Pregnancy Review — A Game That Should Have Been Aborted

by Jed Pressgrove

“Who the fuck are you?”

Lilla, Pregnancy’s 14-year-old protagonist, directs this question to the player early on, but she should have posed it to her developer, Locomotivah. Lilla has become pregnant after being raped, and you are her guide of sorts, clicking away at dialogue options. After she asks the above question, you can choose to tell her you’re an adviser, a friend, or her conscience. It doesn’t matter. Locomotivah’s goal is profoundly banal, the latest attempt to one-up Telltale Games (The Walking Dead, The Wolf Among Us) on player choice/agency. Whereas Life Is Strange tries to top Telltale by maxing out the latter’s methods like an amateur, Pregnancy has a more savage ploy: using in-detail rape to hook you into a shallow lecture on abortion debate.

You have to wonder whether Locomotivah or Kotaku’s Mike Fahey, who laughably said Pregnancy “is a harrowing journey that countless women go through every year,” ever played or heard of Choice: Texas, which expresses the life politics of abortion though the dreams, strengths, and insecurities of different women. Pregnancy just goes for the gut. Background pictures accompany the game’s text, and you soon see two big hands wrapped around a girl’s throat, the image static but with a haze effect. Locomotivah draws out the scene with choppy descriptions like “A lot of pain. Inside.” and “A cry. Mine. He laughs.” This scene might trigger people who have been been sexually assaulted or make others uncomfortable, but that doesn’t mean it’s meaningful communication. The sexual violence horror merely sets up the pins for Locomotivah’s focus on player ego and, later, lukewarm political bowling.

The fourth wall is shattered as you talk to Lilla, who even prompts you to type your name — anything to reinforce an illusion of player importance. Eventually you respond to Lilla’s pro-life and pro-choice suggestions. Based on how you guide her, Pregnancy flips the script at the end when Lilla announces that she can make her own choice. As if this conversation with a conscience couldn’t be any faker, Lilla adds “I feel plenitude” when making the decision that is the very opposite of your supposed advice. Locomotivah wants to let you down gently with this closing text:

“Note: Hey, please don’t get mad at Lilla … In this game Lilla’s final decision will always be the opposite of what the player allegedly wants. There are valuable arguments on both sides of the discussion.”

Pregnancy then goes full Telltale with post-game statistics on the decisions of players. The final cherry on top is a list of links to pro-life and pro-choice websites. Locomotivah tells us what we already know: an abortion debate exists.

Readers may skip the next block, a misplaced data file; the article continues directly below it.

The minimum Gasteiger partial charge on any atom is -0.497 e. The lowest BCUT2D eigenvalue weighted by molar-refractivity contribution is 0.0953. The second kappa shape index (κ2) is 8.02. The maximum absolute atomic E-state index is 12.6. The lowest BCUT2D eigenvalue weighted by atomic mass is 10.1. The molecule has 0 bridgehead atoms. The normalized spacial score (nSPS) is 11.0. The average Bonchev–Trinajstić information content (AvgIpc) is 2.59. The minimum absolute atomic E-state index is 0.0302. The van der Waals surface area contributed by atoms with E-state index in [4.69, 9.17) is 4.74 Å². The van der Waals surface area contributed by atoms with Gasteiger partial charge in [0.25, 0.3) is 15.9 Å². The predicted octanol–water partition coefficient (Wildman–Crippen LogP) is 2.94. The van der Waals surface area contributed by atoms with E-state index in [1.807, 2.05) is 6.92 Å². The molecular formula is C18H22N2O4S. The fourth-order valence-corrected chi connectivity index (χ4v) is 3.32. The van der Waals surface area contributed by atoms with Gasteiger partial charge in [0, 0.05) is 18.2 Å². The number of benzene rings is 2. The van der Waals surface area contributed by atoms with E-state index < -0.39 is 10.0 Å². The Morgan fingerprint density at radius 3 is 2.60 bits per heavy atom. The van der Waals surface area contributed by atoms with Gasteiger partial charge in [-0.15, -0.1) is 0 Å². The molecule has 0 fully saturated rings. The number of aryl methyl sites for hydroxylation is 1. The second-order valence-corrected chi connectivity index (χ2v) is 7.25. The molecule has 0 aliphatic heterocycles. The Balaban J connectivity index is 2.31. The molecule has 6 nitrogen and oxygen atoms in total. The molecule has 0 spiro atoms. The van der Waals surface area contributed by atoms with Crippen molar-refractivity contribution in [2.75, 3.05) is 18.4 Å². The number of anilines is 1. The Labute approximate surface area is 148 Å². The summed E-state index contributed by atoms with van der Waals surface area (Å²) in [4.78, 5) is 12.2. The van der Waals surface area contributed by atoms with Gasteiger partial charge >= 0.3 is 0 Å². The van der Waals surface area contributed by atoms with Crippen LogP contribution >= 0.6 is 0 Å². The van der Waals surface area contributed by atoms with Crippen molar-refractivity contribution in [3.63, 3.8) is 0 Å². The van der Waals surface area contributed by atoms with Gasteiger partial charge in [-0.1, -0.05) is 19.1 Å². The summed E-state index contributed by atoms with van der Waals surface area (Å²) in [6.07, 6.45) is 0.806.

Nothing valuable precedes that stupid ending. At best, everything about Pregnancy amounts to bland acknowledgement of reality. Like Pregnancy, Choice: Texas illustrates a pregnancy due to rape with the character of Leah. Choice: Texas emphasizes how social institutions play out in rape’s aftermath, as Leah seeks guidance from her pastor while facing judgment from certain church members. Pregnancy merely pushes spiritual tokenism when Lilla asks you if you believe in God before dismissing her own belief about providence with as much attention as she gives The Hunger Games and Jennifer Lawrence. This approach favors a perspective based on secularism and an all-powerful consumerist identity. While Leah in Choice: Texas implicitly faces spiritual hardships based on her interactions in society, Locomotivah has Lilla mention God and hypocrisy for an appearance of depth.

Immature “hardcore” gamers will mock Pregnancy for all the wrong reasons. The cursive pink title font, the mawkish piano, and the impersonality of player advice are only symptoms resulting from a more significant problem. Indie trash like The Walking Dead, Gone Home, and Always Sometimes Monsters want to drive discussion on human nature in specious terms. Pregnancy’s mockery of personal experience and player choice is a response to this miserable canon. Shock and trickery are the new empathy.

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3 comments

  1. Yeah, I saw this game on the Steam Store and read some reviews, and it just looked… awful. (Beyond awful.) Thank you for playing and reviewing this so I know to absolutely stay away. Completely agree with your last line, too – it feels like more and more games these days are pulling cheap tricks and going for the shallowest emotional impact possible, and that’s not limited to just the indie either.

    (Although I’ll admit I actually liked Gone Home, but not because of the narrative or exploration of human nature, per se; it’s incredibly well-designed in the way it unifies story and gameplay, even if the story itself didn’t particularly grip me.)

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